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Mrs. Robyn Stafflinger » ELA


In fifth grade ELA, we learn to dig deep. We learn to ask questions and analyze text. We learn to consider text from the author's point of view. We support each other and give full effort at all times.


Students in 5th grade should attempt to achieve a grade appropriate Lexile level. The fifth grade Lexile band is from 830L to 1010L. The district expectation is that 2 Achieve activities will be completed during school hours each week. Achieve 3000 can be accessed through Clever.


We are looking forward to reading and discussing many interesting tradebooks this year.

We are currently reading Tuck Everlasting by Natalie Babbitt.


Link to district study guides


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We are working in the Being a Writer™ program.  We are enjoying examples of writing from all genres. We are exploring the elements of well-written pieces, including sensory details, consistent verb tense, author's purpose, engaging openings, and effective endings. Throughout the year, we will select drafts to take through the steps in the publishing process. We will learn to support our claims and to take pride in our work.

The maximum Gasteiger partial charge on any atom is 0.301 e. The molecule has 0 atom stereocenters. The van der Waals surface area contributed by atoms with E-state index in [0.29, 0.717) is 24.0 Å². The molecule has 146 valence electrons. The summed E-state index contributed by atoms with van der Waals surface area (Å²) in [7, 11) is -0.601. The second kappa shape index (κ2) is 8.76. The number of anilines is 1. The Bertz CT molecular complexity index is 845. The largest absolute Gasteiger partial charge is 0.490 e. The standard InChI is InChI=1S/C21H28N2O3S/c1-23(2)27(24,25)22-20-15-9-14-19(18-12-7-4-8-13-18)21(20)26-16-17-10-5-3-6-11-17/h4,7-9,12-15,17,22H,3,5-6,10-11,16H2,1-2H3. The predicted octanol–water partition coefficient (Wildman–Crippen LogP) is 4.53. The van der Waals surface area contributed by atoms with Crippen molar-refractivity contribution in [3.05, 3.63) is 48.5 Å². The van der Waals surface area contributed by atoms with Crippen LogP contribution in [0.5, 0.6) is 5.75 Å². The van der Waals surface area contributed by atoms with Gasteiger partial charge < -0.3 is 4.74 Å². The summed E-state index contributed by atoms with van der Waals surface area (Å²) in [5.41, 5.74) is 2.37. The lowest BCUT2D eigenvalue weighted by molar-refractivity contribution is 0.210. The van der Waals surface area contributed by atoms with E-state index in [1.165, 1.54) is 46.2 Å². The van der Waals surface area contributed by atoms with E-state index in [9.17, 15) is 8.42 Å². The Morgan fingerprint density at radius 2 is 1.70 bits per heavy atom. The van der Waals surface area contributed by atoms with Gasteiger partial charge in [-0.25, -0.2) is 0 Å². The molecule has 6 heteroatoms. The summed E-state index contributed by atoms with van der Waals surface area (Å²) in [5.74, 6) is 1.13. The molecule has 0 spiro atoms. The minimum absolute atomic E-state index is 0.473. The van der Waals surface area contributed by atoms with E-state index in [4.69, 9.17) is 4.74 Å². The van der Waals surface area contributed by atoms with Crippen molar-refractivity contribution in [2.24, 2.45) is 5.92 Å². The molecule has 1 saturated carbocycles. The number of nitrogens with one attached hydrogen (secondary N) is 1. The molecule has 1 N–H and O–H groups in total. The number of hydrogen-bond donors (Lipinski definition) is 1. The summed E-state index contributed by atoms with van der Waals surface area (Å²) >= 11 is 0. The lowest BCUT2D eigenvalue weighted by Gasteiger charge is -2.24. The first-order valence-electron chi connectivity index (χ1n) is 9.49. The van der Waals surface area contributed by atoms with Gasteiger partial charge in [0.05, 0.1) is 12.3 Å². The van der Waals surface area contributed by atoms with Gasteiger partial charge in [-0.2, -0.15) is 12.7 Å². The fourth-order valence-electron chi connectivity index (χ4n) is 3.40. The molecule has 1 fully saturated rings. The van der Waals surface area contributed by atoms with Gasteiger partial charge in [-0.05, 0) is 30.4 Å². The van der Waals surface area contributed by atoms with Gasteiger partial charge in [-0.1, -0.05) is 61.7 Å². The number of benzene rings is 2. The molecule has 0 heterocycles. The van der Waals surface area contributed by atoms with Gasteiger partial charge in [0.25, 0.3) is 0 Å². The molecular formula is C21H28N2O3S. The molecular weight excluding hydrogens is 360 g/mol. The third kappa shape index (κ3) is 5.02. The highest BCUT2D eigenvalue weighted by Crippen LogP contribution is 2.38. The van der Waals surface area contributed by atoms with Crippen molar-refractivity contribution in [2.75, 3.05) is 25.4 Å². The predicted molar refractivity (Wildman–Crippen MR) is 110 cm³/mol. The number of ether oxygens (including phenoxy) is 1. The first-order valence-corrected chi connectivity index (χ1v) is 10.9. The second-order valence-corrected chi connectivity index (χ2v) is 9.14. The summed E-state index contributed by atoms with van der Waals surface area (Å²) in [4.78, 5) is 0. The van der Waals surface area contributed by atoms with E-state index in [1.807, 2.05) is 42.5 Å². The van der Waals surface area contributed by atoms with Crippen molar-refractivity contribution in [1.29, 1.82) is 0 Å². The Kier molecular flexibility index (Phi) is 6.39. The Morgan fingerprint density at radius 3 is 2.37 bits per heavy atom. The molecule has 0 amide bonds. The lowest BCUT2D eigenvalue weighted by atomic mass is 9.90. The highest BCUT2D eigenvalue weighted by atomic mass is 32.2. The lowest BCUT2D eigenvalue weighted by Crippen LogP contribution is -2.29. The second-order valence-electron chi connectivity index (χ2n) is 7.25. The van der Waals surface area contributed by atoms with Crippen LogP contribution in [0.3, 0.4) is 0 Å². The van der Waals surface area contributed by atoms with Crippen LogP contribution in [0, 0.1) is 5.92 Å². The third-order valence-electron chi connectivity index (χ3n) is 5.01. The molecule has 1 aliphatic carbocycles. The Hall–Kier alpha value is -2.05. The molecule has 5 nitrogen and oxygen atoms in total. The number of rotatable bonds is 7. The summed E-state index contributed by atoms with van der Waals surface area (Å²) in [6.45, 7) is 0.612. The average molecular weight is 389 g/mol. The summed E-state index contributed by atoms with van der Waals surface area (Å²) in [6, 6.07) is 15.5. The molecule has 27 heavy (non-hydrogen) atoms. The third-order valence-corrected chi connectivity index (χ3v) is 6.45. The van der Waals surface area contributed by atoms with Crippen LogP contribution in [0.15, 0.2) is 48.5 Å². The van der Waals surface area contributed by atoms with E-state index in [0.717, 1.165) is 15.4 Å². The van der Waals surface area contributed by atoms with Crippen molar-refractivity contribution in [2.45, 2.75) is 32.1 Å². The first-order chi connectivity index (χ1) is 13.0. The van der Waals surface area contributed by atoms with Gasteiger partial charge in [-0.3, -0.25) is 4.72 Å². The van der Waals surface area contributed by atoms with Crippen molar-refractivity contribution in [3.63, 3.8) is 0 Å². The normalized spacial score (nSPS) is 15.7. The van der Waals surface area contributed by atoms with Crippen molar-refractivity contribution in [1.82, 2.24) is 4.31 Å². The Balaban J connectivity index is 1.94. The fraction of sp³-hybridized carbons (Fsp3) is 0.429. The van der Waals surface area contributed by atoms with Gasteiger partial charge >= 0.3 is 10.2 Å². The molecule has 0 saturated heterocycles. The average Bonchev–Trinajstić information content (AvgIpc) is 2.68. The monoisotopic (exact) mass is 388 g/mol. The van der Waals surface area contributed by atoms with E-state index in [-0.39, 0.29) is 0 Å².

Our class is working in the Making Meaning® program. In this program, the students listen to and discuss authentic text. The students focus on asking questions and making inferences about the text to help them gain a better understanding of what was read. Asking questions helps readers understand what they read by actively engaging with text and thinking about what the authors of those pieces are trying to say. Asking questions also helps readers remember what they read. The goal is to encourage the students to use questioning regularly to make sense of their independent reading. 
One strategy that is stressed in school is to stop, periodically, to check for understanding. At the end of each section, students should stop to summarize, ask questions about what was read up to this point.
You can support what your child is learning by reading with your child at home. Stop every so often while reading a story aloud to write down any questions you and your child have about the story. Then use those questions to discuss the story after you finish reading aloud.
Questions that may help your child focus on story characters include:
• What conflicts or problems occur in the story? How do the characters respond to those problems?
• Who changes in the story? Why do you think that character or those characters change?
Encourage your child to ask him- or herself questions while reading independently. Some questions independent readers can ask themselves are:
• What is happening in the story right now?
• Does what I am reading make sense?
• What am I puzzled about?
• If I don’t understand what is happening, would it help to go back and reread a section? Start over at the beginning? Find another book?
Understanding stories is essential to the purpose and enjoyment of reading. I hope that you and your child are enjoying reading together.